The Mind’s Eye
Director: Joe Begos
Writer: Joe Begos
Cast: Graham Skipper, Lauren Ashley Carter, John Speredakos, Larry Fessenden, Noah Segan, Matt Mercer
Part of: /slash Filmfestival
Seen on: 1.5.2016
[Review by cornholio.]
Zack Connors (Graham Skipper) and Rachel Meadows (Laura Ashley Carter) are not only in love, they also both share the same gift: they have telekinetic powers. That makes them a target for Dr Michael Slovak (John Speredakos) who wants to harness their powers. After an incident, they had to separate, but they are reunited when Slovak catches them both. Together, they try to make a break for it.
The Mind’s Eye sticks to a straight-to-VHS-80s aesthetic but then it can’t seem to decide whether it wants to reproduce that look and make a serious action film or whether it’s a persiflage of those films and meant to be funny. Thus it outmaneuvers itself: for the former, it’s simply ridiculous, for the latter it’s not funny enough.
I know the 80s are currently very fashionable and people like to play with the pop culture of the time, be it formally with the effects and the direction, or regarding the content or simply the retro(futuristic) aesthetic. I know that personally, I’m simply not attached enough to the 80s to care too much for it. I will always have a harder time with those films because more often than not, they just don’t get nostalgia bonus points from me.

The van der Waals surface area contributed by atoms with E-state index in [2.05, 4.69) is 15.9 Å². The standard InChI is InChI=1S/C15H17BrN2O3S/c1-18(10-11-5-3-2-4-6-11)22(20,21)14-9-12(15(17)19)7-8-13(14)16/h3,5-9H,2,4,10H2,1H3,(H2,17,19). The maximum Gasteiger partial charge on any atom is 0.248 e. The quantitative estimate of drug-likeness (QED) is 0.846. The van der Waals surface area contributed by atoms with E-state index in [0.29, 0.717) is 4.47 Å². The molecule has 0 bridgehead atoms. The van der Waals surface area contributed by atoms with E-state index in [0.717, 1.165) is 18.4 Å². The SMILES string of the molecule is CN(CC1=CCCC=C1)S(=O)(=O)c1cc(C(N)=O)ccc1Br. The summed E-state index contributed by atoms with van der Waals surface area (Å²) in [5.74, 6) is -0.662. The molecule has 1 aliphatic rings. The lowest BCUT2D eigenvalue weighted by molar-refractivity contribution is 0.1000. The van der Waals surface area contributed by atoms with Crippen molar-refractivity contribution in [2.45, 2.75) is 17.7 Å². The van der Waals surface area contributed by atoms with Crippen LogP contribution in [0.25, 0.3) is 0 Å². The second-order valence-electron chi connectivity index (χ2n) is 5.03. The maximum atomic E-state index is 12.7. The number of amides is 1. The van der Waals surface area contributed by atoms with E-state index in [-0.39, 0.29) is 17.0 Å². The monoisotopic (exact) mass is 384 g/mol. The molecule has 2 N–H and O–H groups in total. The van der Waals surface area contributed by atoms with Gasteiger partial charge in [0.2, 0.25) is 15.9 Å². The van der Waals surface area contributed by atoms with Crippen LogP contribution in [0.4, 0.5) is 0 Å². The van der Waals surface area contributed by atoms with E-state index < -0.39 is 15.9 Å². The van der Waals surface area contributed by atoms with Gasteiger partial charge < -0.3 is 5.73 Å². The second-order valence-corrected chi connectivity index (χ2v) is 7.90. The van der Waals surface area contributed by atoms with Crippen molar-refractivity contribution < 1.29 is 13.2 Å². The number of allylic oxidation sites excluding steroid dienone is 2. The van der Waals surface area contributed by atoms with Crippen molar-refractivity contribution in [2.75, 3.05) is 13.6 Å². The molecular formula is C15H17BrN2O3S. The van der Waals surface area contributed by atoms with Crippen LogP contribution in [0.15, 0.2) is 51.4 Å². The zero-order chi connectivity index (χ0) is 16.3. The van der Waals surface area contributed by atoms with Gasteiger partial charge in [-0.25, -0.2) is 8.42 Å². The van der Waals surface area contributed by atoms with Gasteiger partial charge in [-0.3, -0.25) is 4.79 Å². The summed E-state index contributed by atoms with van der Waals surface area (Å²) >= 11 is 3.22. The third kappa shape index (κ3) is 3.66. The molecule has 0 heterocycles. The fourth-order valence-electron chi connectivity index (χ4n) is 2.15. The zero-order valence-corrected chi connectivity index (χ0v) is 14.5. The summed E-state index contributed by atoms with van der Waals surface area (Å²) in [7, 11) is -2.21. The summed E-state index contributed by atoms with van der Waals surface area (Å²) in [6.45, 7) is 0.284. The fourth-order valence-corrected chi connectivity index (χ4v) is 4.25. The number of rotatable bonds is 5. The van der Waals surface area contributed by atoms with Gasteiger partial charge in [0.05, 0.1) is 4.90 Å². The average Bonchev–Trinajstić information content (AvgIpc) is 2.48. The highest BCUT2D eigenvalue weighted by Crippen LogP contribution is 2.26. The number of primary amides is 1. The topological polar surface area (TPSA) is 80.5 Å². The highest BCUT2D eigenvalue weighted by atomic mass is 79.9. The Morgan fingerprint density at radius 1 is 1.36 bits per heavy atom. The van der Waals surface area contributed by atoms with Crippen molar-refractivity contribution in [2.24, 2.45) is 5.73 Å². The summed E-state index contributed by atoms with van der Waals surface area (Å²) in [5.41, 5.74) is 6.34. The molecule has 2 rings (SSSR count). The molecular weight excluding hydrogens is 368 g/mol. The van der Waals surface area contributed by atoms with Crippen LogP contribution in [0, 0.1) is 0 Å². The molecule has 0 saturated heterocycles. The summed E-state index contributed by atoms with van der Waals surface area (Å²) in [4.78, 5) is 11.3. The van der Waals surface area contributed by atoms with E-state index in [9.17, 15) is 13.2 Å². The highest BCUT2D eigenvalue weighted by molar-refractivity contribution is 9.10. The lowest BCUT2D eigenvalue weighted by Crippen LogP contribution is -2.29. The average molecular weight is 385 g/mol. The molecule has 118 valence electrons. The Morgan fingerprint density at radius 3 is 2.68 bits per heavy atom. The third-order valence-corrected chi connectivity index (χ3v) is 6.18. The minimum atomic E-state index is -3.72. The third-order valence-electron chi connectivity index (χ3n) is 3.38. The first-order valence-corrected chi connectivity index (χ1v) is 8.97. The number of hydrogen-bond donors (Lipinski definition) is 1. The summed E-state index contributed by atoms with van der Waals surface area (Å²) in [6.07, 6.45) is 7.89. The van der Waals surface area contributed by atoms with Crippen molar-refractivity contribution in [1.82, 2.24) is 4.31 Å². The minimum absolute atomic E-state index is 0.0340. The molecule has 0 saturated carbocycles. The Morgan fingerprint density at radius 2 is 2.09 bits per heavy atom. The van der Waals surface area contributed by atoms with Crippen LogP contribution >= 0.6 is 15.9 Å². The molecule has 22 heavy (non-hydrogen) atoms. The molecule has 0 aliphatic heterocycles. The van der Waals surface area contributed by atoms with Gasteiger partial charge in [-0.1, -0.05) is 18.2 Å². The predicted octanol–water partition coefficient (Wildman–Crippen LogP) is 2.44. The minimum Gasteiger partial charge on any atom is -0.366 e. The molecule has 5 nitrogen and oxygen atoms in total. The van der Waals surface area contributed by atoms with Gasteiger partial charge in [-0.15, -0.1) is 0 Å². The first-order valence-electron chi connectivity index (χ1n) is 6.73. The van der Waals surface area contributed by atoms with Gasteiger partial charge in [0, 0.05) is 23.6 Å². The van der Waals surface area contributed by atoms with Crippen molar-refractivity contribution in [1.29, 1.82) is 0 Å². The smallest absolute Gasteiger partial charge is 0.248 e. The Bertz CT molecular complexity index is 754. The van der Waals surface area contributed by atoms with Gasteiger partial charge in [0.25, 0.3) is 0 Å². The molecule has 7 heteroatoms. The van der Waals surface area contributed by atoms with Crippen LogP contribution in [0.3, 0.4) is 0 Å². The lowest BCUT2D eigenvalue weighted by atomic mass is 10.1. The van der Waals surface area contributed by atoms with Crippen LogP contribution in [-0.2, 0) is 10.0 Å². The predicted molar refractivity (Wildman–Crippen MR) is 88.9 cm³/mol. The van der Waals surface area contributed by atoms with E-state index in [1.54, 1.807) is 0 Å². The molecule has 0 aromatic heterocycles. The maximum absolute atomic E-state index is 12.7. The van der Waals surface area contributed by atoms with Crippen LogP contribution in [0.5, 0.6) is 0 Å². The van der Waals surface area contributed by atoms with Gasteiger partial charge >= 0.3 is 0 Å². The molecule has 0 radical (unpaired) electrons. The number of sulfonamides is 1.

And it seems that without those, The Mind’s Eye has one thing and one thing only to offer: the gore effects. And while I appreciate those generally speaking and there is certainly no shortage of them in the film, that alone just isn’t enough to make me love a film. Especially since they really do get out of hand the longer the film goes on. It’s fine to laugh about gore, but it didn’t seem to fit with the rest of the film.
And that’s my major beef with the film: starting with a serious film and changing gear midway through and make it into a comedy is a very weird choice and one I, personally, couldn’t go along with. And if it wasn’t a gear change and Begos was actually serious about it (or thought the first half was funny, too), then it completely passed me by.
Additionally I simply did not care for the characters. Or the story. Or any of it, really. And without that, the film just doesn’t work at all.
Summarizing: Nah, skip it.